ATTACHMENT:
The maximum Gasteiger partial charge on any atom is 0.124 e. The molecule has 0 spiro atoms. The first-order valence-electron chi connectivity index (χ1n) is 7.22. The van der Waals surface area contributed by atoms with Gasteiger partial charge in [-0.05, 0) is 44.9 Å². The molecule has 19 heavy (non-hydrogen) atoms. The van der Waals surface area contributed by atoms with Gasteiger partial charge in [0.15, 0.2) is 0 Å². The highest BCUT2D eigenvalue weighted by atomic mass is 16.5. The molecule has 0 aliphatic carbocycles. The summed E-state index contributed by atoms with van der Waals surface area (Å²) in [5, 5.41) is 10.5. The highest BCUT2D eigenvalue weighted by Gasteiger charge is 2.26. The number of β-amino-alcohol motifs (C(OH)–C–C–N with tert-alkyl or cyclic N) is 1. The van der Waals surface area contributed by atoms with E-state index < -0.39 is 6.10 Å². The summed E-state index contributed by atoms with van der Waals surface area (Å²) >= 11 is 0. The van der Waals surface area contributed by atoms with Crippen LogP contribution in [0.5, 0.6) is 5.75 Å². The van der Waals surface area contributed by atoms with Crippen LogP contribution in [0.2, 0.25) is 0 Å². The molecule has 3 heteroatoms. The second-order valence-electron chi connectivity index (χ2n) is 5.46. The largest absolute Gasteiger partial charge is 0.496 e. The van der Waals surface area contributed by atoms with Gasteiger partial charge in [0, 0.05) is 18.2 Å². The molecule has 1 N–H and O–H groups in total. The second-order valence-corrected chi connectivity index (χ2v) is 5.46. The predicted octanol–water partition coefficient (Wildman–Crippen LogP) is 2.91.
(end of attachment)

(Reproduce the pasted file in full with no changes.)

The maximum Gasteiger partial charge on any atom is 0.124 e. The molecule has 0 spiro atoms. The first-order valence-electron chi connectivity index (χ1n) is 7.22. The van der Waals surface area contributed by atoms with Gasteiger partial charge in [-0.05, 0) is 44.9 Å². The molecule has 19 heavy (non-hydrogen) atoms. The van der Waals surface area contributed by atoms with Gasteiger partial charge in [0.15, 0.2) is 0 Å². The highest BCUT2D eigenvalue weighted by atomic mass is 16.5. The molecule has 0 aliphatic carbocycles. The summed E-state index contributed by atoms with van der Waals surface area (Å²) in [5, 5.41) is 10.5. The highest BCUT2D eigenvalue weighted by Gasteiger charge is 2.26. The number of β-amino-alcohol motifs (C(OH)–C–C–N with tert-alkyl or cyclic N) is 1. The van der Waals surface area contributed by atoms with E-state index < -0.39 is 6.10 Å². The summed E-state index contributed by atoms with van der Waals surface area (Å²) >= 11 is 0. The van der Waals surface area contributed by atoms with Crippen LogP contribution in [0.5, 0.6) is 5.75 Å². The van der Waals surface area contributed by atoms with Crippen LogP contribution in [0.2, 0.25) is 0 Å². The molecule has 3 heteroatoms. The second-order valence-electron chi connectivity index (χ2n) is 5.46. The largest absolute Gasteiger partial charge is 0.496 e. The van der Waals surface area contributed by atoms with Gasteiger partial charge in [0, 0.05) is 18.2 Å². The molecule has 1 N–H and O–H groups in total. The second-order valence-corrected chi connectivity index (χ2v) is 5.46. The predicted octanol–water partition coefficient (Wildman–Crippen LogP) is 2.91.